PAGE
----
So the goal is to maintain a healhty balance, and follow the hostility with reunion and repose.
Ladies’ men don’t overdo the nastiness anyway. Proileau says that they “transcend strife with love, go light on pain, and cycle back and forth between discord and concord”.

6.4. Inexhaustible Selfhood

Prioleau says that women aren’t content with resources, and won’t fall in love with “Mr. Perfect” but unremarkable.
Instead, they “seek inner assets—men who are multifaceted, convoluted, and on the stretch”.

The author then discusses the importance of continuous personal growth, with which I agree.
The power of personal growth though is not just that it’s attractive, but also that impacts an individual’s personal quality, and his/her sexual market value.
Also see:

Modern Great Seducers

In the last chapter, the author looks at the current dating climate, and what today’s women dream of.

To begin with, she says that many men today have been blindsided by women’s empowerment, and that they recoiled in fear, male-chauvinism, and anger.

The same is true fr women, though, and she says that for every misogynist, there is a “man-basher”.

Among today’s changes:

  • Women have higher expectations: solid and good men aren’t enough anymore, women want passion and excitement
  • Unions of equals: some women seek “hedonic” unions with equals, and aren’t happy with beig staying at home housewives

The New Ladies’ Man

Generally, what worked before works today as well.
Prioleau puts it too beautifully not to quote her:

“women’s needs haven’t changed one bit”; what enthralled a queen of ancient Sparta and an eighteenth-century salonnière still enthralls the banker, product manager, and college dean today

But a few possible tweaks for the modern day ladies’ man:

  • Less high-mainteanance men:

if alcoholics, overwrought, and labile men had a certain panache with women with too much time on their hands, today’s business women might be less inclined of taking care of messy and needy men.

Maybe they’d react like Cristina in the movie:

Her: both of you are completely crazy, I can’t live like this (and her attraction evaporates)

I think exceptions still apply and “Women Who Love Too Much” will always exist. But as a general tendency, Prioleau might be right.

  • Less money and status: money and status, that never were the main ingredient of love and seduction, probably have even less draw today on more independent women, and in richer societies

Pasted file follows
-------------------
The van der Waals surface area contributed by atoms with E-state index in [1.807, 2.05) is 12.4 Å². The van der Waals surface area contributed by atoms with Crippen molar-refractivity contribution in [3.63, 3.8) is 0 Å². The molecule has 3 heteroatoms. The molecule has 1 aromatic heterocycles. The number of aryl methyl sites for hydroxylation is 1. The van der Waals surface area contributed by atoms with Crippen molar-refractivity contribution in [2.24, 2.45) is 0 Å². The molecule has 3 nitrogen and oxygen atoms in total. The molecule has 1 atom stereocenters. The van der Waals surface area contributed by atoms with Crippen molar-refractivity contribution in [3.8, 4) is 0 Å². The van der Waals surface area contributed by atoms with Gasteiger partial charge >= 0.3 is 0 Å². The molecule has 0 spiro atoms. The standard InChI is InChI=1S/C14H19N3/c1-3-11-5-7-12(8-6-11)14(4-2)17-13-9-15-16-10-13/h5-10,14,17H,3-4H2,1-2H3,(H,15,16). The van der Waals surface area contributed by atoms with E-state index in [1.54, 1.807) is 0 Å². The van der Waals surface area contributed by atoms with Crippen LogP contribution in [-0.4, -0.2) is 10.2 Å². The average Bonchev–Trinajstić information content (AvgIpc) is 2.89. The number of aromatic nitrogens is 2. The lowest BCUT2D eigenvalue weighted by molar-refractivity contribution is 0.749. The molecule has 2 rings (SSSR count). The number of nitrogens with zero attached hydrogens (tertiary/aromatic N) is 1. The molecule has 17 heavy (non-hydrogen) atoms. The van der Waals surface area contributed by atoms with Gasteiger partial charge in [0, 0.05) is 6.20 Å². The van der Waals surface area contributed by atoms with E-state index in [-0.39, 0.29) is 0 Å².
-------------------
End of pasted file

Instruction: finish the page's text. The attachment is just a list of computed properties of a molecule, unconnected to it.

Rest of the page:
• More looks: looks might fare comparatively better in today’s society as compared to the past
  • More sexual virtuosity:
  • More romantic zeal:

Laura Stepp small survey found that women “yearned for suitors like romance heroes who scoop up heroines and say, “There’s something about you I’m finding impossible to stay away from.”

And I quote:

“Falling in love,” however, is foremost a “phenomenon of attention.” Every romance hero puts the heroine in his cross-hairs and singles out her “specialness” for adoration.

  • More fun and novelty: to stand out in our culture of over-stimulation
  • More androgyny: macho was never the most appealing, and it’s even less today, and in the foreseeable future
  • More intelligence: “today’s smart, ambitious women want peers, and in polls intelligence is one of the most desired traits”
  • Better conversationalists:

Ladies’ Men Under Attack

Ladies’ men are loved by many women, but not so much by society.

Other men are envious, those in power see them as dangerous to the social order, and some circles of men try to frame them as “effeminate”.

Proileau says that “A neo–ladies’ man will have to get beyond all this—the jealousy and indoctrination—and prepare for cultural headwinds”.

Diggin Deeper on Studies

There were several interesting studies I took note of.
Some of them I will share them here:

  • On femininized faces and facial masculinity preferences

Overall, the author is not wrong, but might overstate the ase for “attractiveness of femininized faces”.

Quoting Marcinkowska et al., 2019

in many cases women’s preferences for facial masculinity are equivocal21 or less masculine-looking men are judged as more attractive than more masculine-looking men

Marcinkowska et al., 2019

However, it’s not entirely true that “women consistently prefer femininzed male faces”:

Very low and very high levels of masculinity were rated as relatively unattractive. 

(Holzleitner & Perrett, 2017)